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Is Your Metadata Miles Away from Complete?

by Clinton Forry on April 21st, 2011

Whether your content is produced in-house or licensed from a third party, make sure it’s complete from top to bottom. Otherwise, you might send someone off in a JAZZ RAGE.


I love music. After a lifetime of being hooked on CDs and LPs, I recently jumped into the realm of getting a music subscription online. The charm of these services is that they don’t require any downloads—all of the music is streamed on-demand.

Services like this are not new. They’ve been around for some time, actually.

I took the plunge because one of the services, Rdio, had finally created an online experience with the things I wanted. It’s easy to use. And easy to sync across different devices and locations. BUT, there are some common content issues that keep it from being a fantastic experience.


Services like Rdio work by licensing content, making it available each month to eager listeners for a subscription fee. Record labels strike deals with these online services to provide access to their catalog of titles.

Rdio has done their part, making the layout and features downright lovely. So lovely, in fact, that I’ve been going about as if I were a salesman for the company, begging people to sign up.

Being a jazz nerd, I immediately typed “Miles Davis” into the search box on my first visit. This is where the trouble started.


First, some jazz history: Miles Davis played trumpet with bebop sax legend Charlie Parker early in his career. They made fabulous recordings. Rdio makes enjoying these rather difficult. To illustrate, here are the entries for Miles and Charlie Parker:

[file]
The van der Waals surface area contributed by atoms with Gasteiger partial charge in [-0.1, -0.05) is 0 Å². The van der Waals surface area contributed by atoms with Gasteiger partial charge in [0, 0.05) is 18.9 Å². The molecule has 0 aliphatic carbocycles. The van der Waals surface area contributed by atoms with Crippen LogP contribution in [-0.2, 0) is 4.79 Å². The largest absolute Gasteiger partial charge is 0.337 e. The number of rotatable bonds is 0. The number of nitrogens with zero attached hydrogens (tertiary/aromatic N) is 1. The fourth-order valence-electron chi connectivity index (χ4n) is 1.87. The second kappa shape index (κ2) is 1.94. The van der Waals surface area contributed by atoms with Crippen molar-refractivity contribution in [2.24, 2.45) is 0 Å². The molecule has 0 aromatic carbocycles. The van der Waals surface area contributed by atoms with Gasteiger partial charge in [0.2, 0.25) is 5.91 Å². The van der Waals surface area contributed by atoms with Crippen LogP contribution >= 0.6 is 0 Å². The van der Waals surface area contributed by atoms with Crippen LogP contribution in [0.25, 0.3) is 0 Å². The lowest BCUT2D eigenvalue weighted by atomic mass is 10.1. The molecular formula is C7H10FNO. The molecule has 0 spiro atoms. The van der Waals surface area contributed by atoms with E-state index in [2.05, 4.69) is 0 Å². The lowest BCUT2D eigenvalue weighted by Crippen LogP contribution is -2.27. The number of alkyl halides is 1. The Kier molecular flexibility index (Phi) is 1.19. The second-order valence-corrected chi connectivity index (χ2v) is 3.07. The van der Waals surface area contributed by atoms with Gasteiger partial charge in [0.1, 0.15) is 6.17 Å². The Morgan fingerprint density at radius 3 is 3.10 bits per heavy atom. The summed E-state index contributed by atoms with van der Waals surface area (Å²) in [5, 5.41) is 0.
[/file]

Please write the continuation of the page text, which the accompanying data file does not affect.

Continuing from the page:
Miles Davis and Charlie Parker search results

Figure 1. Miles is agitated. (Click to enlarge/exasperate.)

Although it’s likely not the fault of Rdio, there are some serious content problems here. Content is duplicated. Other content has frustratingly incorrect or incomplete metadata. Some content suffers both problems.

Some of these distinctions make sense. But others feature almost comical misspellings or strange divisions (comma or hyphen or slash or semi-colon or … ).

A careful audit of this content prior to publication would have surfaced these content classification crimes. Miles himself would arrest you for such offenses against his music.

Miles Davis You're Under Arrest album cover

Figure 2. The Miles Davis album “You’re Under Arrest.”

At any rate, this many misleading options will bewilder even seasoned enthusiasts.


Even more jazz history: In 1958, Miles recorded a classic album titled “Milestones.” Get it? Miles? Tones? Milestones? (This is as good as jazz humor gets, folks.)

That search I mentioned earlier? For Miles Davis? It yields 368 separate album choices. If you wanted to listen to the “Milestones” album on Rdio, you would be presented with yet another content conundrum:

Issues surround Milestones on Rdio

Figure 3. (Click to enlarge/enrage.)

When faced with 368 album choices, a listener can get overwhelmed, to say the least. They may switch from navigating the search results via text to relying on visual cues (in the form of album covers).

In Rdio’s case, album covers and artist names are considered metadata.  Inaccurate and incomplete metadata makes navigating the options difficult, if not impossible.

When metadata is incomplete or inaccurate, people will flee. They’ll unsubscribe from your service and take their money with them. You don’t want that.